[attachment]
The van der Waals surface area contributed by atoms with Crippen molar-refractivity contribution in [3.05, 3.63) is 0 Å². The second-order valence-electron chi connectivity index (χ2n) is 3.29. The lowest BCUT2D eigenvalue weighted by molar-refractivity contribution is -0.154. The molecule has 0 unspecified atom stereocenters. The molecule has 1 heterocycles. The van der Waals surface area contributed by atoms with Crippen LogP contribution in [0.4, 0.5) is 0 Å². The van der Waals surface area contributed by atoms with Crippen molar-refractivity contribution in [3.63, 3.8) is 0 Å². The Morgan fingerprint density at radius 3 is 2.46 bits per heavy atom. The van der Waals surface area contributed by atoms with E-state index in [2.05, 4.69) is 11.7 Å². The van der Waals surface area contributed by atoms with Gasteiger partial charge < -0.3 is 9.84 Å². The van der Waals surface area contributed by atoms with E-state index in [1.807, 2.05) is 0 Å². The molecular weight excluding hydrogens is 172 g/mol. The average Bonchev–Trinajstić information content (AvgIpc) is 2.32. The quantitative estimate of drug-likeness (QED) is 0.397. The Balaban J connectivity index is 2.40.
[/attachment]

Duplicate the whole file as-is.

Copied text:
The van der Waals surface area contributed by atoms with Crippen molar-refractivity contribution in [3.05, 3.63) is 0 Å². The second-order valence-electron chi connectivity index (χ2n) is 3.29. The lowest BCUT2D eigenvalue weighted by molar-refractivity contribution is -0.154. The molecule has 0 unspecified atom stereocenters. The molecule has 1 heterocycles. The van der Waals surface area contributed by atoms with Crippen LogP contribution in [0.4, 0.5) is 0 Å². The van der Waals surface area contributed by atoms with Crippen molar-refractivity contribution in [3.63, 3.8) is 0 Å². The Morgan fingerprint density at radius 3 is 2.46 bits per heavy atom. The van der Waals surface area contributed by atoms with E-state index in [2.05, 4.69) is 11.7 Å². The van der Waals surface area contributed by atoms with Gasteiger partial charge < -0.3 is 9.84 Å². The van der Waals surface area contributed by atoms with E-state index in [1.807, 2.05) is 0 Å². The molecular weight excluding hydrogens is 172 g/mol. The average Bonchev–Trinajstić information content (AvgIpc) is 2.32. The quantitative estimate of drug-likeness (QED) is 0.397. The Balaban J connectivity index is 2.40.